theEweekly Wrap: Icann, iPhone and I hate social media

By admin topicIcon Manchester
Historic approval This week saw the Internet Corporation for Assigned Names and Numbers' (Icann) board of directors approve a plan that brings about an historic change to the internet's domain name system. Until now only 22 domain name endings – or generic top level domains (gTLD) – have been approved by the board, but the recent approval will see this number increase dramatically.

Businesses, organisations, brands, and even individuals will be able to apply from 12 January 2012 to create a unique domain suffix. This opens up a wealth of possibilities for the future of gTLDs, providing they meet the requirements from Icann first. Brands and companies will be able to market themselves in particular ways depending on the gTLDs they design.

Release date rumours Rumours are rife yet again with regards to the iPhone's next release. The latest gossip suggests the release date is set to be this September, but Apple has not confirmed anything. Debates about how different the new offering will be from last year's iPhone 4 are also circulating, with many saying it will be pretty similar and possibly simply called the iPhone 4S or 4G.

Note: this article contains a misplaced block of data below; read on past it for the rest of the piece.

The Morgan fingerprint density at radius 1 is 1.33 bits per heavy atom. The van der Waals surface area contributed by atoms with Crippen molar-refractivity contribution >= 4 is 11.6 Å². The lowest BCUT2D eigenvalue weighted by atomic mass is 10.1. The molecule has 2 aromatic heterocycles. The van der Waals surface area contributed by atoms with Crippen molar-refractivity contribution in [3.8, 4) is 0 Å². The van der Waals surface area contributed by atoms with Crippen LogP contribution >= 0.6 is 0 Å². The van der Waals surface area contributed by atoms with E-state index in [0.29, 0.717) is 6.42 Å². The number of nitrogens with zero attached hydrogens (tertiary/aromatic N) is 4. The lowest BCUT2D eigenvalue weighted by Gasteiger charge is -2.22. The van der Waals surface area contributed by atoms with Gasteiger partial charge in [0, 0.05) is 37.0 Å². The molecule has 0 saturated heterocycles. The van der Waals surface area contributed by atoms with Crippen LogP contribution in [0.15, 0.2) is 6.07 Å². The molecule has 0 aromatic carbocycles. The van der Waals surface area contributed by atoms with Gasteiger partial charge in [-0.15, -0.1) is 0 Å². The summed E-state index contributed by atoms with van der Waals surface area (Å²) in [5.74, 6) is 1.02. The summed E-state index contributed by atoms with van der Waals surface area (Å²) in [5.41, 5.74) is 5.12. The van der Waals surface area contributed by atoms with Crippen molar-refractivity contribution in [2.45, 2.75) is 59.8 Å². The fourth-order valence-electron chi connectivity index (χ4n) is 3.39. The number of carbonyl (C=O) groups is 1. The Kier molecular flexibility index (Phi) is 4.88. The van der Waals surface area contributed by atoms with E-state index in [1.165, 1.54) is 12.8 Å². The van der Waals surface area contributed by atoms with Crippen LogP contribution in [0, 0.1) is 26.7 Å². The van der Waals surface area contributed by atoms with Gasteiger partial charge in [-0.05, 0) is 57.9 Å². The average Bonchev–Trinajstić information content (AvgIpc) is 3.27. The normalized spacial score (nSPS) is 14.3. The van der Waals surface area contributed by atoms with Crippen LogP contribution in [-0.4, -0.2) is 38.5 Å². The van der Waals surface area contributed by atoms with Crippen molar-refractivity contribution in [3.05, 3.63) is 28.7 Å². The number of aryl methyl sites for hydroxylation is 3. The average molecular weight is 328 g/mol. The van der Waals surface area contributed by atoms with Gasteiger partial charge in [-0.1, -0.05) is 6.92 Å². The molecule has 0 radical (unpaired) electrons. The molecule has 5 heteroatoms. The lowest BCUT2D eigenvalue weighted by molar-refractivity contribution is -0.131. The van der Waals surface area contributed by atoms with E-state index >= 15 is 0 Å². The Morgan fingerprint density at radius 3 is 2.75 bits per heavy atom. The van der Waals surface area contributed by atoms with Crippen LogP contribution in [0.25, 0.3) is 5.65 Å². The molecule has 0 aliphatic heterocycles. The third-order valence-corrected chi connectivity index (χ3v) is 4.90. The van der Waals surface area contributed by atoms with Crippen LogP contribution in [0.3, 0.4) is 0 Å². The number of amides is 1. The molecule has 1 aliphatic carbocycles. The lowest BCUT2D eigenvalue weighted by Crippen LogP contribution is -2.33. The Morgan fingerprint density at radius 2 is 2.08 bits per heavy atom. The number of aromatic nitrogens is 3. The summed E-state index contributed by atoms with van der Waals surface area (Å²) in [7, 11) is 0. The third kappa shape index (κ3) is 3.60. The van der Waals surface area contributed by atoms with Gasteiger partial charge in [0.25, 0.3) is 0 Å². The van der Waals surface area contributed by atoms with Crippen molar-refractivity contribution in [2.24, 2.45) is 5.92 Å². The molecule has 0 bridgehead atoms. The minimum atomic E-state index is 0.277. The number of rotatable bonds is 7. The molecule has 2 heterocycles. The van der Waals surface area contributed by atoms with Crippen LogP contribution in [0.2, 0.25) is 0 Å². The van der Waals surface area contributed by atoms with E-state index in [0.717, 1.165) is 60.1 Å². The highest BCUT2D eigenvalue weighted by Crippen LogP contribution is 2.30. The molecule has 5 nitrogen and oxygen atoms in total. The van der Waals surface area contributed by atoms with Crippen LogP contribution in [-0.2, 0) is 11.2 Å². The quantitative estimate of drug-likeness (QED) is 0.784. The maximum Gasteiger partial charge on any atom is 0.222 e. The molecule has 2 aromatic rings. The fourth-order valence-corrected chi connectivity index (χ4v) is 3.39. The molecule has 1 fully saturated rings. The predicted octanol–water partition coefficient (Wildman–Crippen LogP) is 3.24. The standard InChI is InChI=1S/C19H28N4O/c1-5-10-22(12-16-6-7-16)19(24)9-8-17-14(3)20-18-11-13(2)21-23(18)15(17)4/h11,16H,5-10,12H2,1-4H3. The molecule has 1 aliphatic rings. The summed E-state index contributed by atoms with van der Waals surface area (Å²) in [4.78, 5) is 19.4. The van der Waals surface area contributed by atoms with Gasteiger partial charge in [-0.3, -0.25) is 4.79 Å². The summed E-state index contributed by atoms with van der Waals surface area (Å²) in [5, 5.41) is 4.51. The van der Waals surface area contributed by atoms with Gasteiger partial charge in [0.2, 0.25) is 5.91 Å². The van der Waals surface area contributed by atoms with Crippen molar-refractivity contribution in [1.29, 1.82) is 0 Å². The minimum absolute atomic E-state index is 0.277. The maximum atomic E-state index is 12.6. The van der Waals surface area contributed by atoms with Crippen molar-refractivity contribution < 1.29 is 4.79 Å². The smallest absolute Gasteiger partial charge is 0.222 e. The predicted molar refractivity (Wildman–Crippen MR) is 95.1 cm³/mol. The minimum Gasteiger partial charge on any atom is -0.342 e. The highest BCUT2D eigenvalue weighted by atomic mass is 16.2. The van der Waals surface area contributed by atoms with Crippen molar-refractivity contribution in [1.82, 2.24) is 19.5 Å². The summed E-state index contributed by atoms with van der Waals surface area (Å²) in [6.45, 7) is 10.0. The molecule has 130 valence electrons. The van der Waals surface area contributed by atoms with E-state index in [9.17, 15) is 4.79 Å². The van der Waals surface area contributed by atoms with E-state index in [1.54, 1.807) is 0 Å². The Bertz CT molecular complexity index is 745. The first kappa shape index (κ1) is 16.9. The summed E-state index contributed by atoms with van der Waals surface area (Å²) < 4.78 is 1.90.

Bloomberg reports that it will be an improved version, however, with the same A5 processor that the iPad 2 uses, and an 8 megapixel camera. One thing we do know is that it will sport the new iOS 5 and will be able to access Apple's iCloud data storing and sharing system. There are also suggestions that soon after its release Apple will be offering a mid-range phone to open up its technology to a broader audience.

You're not my friend Aaron Sorkin, who won an Oscar for his screenplay for The Social Network film, has admitted this week that he has deleted his account on the site. The film, which depicts how the Facebook site was invented, has often faced criticism for being created by people who are not savvy with web 2.0.

Sorkin, speaking at Cannes Lions International Festival of Creativity, said: "I have a lot of opinions on social media that make me sound like a grumpy old man sitting on the porch yelling at kids." Jesse Eisenberg, who played Facebook founder Mark Zuckerberg in the film, has also admitted to not using the site.